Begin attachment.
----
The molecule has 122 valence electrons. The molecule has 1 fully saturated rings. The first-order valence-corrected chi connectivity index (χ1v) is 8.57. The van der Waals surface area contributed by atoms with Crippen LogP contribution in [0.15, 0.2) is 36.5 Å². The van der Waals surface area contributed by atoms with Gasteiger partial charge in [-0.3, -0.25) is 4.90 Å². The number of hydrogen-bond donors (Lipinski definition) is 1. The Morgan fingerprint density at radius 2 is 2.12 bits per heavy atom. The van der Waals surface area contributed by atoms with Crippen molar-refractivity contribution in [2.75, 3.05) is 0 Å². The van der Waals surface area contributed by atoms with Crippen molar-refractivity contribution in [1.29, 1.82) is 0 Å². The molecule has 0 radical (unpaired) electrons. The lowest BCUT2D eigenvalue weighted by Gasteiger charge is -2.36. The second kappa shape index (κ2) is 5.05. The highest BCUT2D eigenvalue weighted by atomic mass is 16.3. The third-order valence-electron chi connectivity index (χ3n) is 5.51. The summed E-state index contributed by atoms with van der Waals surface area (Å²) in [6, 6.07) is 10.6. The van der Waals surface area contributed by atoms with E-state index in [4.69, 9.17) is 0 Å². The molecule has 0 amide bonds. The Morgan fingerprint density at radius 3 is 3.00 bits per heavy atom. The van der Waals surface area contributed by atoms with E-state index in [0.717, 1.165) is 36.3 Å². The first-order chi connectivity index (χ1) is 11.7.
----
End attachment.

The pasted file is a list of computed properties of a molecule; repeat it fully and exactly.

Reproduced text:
The molecule has 122 valence electrons. The molecule has 1 fully saturated rings. The first-order valence-corrected chi connectivity index (χ1v) is 8.57. The van der Waals surface area contributed by atoms with Crippen LogP contribution in [0.15, 0.2) is 36.5 Å². The van der Waals surface area contributed by atoms with Gasteiger partial charge in [-0.3, -0.25) is 4.90 Å². The number of hydrogen-bond donors (Lipinski definition) is 1. The Morgan fingerprint density at radius 2 is 2.12 bits per heavy atom. The van der Waals surface area contributed by atoms with Crippen molar-refractivity contribution in [2.75, 3.05) is 0 Å². The van der Waals surface area contributed by atoms with Crippen molar-refractivity contribution in [1.29, 1.82) is 0 Å². The molecule has 0 radical (unpaired) electrons. The lowest BCUT2D eigenvalue weighted by Gasteiger charge is -2.36. The second kappa shape index (κ2) is 5.05. The highest BCUT2D eigenvalue weighted by atomic mass is 16.3. The third-order valence-electron chi connectivity index (χ3n) is 5.51. The summed E-state index contributed by atoms with van der Waals surface area (Å²) in [6, 6.07) is 10.6. The van der Waals surface area contributed by atoms with E-state index in [4.69, 9.17) is 0 Å². The molecule has 0 amide bonds. The Morgan fingerprint density at radius 3 is 3.00 bits per heavy atom. The van der Waals surface area contributed by atoms with E-state index in [0.717, 1.165) is 36.3 Å². The first-order chi connectivity index (χ1) is 11.7.